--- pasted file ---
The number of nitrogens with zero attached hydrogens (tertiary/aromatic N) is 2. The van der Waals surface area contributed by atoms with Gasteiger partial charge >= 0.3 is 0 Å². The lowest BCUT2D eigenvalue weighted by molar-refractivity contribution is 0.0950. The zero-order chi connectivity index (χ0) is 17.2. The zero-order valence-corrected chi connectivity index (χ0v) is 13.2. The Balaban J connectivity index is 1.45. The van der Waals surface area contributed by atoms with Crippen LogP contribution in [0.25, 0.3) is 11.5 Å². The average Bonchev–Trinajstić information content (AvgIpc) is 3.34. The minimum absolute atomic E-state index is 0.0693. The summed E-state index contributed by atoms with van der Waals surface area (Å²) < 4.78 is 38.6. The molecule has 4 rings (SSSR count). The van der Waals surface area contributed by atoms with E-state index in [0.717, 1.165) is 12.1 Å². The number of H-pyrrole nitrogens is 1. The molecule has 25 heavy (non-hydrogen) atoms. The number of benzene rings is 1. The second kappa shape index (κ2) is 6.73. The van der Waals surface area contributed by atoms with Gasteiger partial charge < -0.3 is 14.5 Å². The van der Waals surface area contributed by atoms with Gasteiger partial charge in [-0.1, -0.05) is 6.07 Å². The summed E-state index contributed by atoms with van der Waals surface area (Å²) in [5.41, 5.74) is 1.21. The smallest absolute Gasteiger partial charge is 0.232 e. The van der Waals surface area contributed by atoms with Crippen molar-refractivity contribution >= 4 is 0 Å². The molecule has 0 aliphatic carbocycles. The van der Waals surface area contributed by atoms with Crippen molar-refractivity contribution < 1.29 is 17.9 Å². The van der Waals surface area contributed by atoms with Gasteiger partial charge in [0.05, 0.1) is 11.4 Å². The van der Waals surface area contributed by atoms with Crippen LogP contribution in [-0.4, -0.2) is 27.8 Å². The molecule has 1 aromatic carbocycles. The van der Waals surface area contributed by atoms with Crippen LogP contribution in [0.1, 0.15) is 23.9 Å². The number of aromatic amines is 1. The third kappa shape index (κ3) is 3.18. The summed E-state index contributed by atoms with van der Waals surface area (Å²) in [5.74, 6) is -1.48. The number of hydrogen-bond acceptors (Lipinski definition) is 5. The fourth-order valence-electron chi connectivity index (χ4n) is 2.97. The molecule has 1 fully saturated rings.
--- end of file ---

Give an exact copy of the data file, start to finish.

The number of nitrogens with zero attached hydrogens (tertiary/aromatic N) is 2. The van der Waals surface area contributed by atoms with Gasteiger partial charge >= 0.3 is 0 Å². The lowest BCUT2D eigenvalue weighted by molar-refractivity contribution is 0.0950. The zero-order chi connectivity index (χ0) is 17.2. The zero-order valence-corrected chi connectivity index (χ0v) is 13.2. The Balaban J connectivity index is 1.45. The van der Waals surface area contributed by atoms with Crippen LogP contribution in [0.25, 0.3) is 11.5 Å². The average Bonchev–Trinajstić information content (AvgIpc) is 3.34. The minimum absolute atomic E-state index is 0.0693. The summed E-state index contributed by atoms with van der Waals surface area (Å²) < 4.78 is 38.6. The molecule has 4 rings (SSSR count). The van der Waals surface area contributed by atoms with E-state index in [0.717, 1.165) is 12.1 Å². The number of H-pyrrole nitrogens is 1. The molecule has 25 heavy (non-hydrogen) atoms. The number of benzene rings is 1. The second kappa shape index (κ2) is 6.73. The van der Waals surface area contributed by atoms with Gasteiger partial charge < -0.3 is 14.5 Å². The van der Waals surface area contributed by atoms with Gasteiger partial charge in [-0.1, -0.05) is 6.07 Å². The summed E-state index contributed by atoms with van der Waals surface area (Å²) in [5.41, 5.74) is 1.21. The smallest absolute Gasteiger partial charge is 0.232 e. The van der Waals surface area contributed by atoms with Crippen molar-refractivity contribution >= 4 is 0 Å². The molecule has 0 aliphatic carbocycles. The van der Waals surface area contributed by atoms with Crippen molar-refractivity contribution < 1.29 is 17.9 Å². The van der Waals surface area contributed by atoms with Gasteiger partial charge in [0.05, 0.1) is 11.4 Å². The van der Waals surface area contributed by atoms with Crippen LogP contribution in [-0.4, -0.2) is 27.8 Å². The molecule has 1 aromatic carbocycles. The van der Waals surface area contributed by atoms with Crippen LogP contribution in [0.1, 0.15) is 23.9 Å². The number of aromatic amines is 1. The third kappa shape index (κ3) is 3.18. The summed E-state index contributed by atoms with van der Waals surface area (Å²) in [5.74, 6) is -1.48. The number of hydrogen-bond acceptors (Lipinski definition) is 5. The fourth-order valence-electron chi connectivity index (χ4n) is 2.97. The molecule has 1 fully saturated rings.